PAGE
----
During the first twelve months of the pandemic, Thailand had been only lightly affected, with less than a hundred deaths ascribed to the phantom virus. I’d spent the first lockdown on the farm in Isan, so had hardly been impacted by it out there in the country, though I was aware that many people in the area were losing their jobs. There were curfew patrols, a couple of guys in matching jackets on a motorbike, flashing powerful torches across the fields in the dark… and the snitches, of course, reporting gatherings of over five people to the authorities. It happened to us a few weeks in — one night we were sitting around with a bunch of farm boys who’d sold us a stack of rice-straw, eating a snake, as you do, drinking Lao Kaow and smoking from a bamboo bong, and we did get to singing a bit, but nothing too rowdy. In the morning Red got a call from a local official — and so did the boss of the farm gang — advising us not to repeat this behaviour. But that was about the extent of it, for us in Khon Kaen province. In Phuket, meanwhile, Ranel and Joanna were hiding like Ann Frank from health officials going door-to-door door; three times they came to their house, and three times they hit the deck and didn’t make a sound until they’d gone.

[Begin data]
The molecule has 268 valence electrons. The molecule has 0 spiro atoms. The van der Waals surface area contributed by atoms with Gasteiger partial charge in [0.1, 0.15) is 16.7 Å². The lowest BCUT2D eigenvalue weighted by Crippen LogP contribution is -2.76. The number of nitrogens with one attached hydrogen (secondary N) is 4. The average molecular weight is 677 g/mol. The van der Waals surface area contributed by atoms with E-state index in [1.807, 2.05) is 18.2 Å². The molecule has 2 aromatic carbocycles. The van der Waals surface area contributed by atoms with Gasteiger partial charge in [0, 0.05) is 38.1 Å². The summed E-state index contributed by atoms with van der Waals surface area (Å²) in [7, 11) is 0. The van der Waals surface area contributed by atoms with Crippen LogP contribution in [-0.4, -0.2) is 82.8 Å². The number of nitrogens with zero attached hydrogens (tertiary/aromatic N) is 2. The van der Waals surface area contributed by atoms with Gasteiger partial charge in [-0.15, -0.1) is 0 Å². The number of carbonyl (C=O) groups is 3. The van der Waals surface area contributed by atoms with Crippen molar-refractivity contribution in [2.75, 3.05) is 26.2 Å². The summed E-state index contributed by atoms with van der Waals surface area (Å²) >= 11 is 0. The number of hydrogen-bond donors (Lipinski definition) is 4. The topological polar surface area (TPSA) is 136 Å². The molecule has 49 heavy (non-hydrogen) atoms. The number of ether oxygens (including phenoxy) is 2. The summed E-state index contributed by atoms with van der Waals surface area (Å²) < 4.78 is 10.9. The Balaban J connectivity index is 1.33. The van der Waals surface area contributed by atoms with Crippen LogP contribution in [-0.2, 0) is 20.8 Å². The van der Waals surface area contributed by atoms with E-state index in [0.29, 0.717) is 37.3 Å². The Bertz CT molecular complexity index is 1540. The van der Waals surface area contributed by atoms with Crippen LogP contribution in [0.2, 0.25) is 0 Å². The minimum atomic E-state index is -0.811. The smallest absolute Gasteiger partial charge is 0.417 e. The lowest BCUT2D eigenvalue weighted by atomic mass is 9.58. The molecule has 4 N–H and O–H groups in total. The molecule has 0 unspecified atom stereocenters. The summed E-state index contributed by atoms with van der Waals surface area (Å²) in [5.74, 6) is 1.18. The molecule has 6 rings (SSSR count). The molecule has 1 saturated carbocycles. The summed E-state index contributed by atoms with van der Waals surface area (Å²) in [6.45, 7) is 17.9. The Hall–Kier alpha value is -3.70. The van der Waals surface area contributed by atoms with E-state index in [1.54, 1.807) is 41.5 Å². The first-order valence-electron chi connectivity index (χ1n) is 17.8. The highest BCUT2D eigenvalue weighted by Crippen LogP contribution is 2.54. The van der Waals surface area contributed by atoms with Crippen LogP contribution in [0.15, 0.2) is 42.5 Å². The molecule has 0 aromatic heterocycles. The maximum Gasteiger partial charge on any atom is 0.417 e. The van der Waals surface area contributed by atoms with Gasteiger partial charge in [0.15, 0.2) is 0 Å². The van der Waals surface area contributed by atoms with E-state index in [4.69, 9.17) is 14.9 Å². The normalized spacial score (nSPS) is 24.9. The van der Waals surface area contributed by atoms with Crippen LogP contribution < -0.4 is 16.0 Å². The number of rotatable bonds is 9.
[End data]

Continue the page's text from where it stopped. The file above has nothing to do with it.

This was all just fun and games compared to what was going on back in the Philippines, where President Duterte had called for the unvaccinated to be shot in the street if they ventured from their homes. While never official policy, such a threat had to be taken seriously, coming from a man who’d been associated in the past with vigilante death squads, who boasted that he’d cleaned up crime in Davao by killing all the criminals, and promised in 2015 to kill 100,000 more if he came to power. Megan told me that in many families, one person would sacrifice him or herself and take the vaccine, just so that there was someone who could go out to buy food.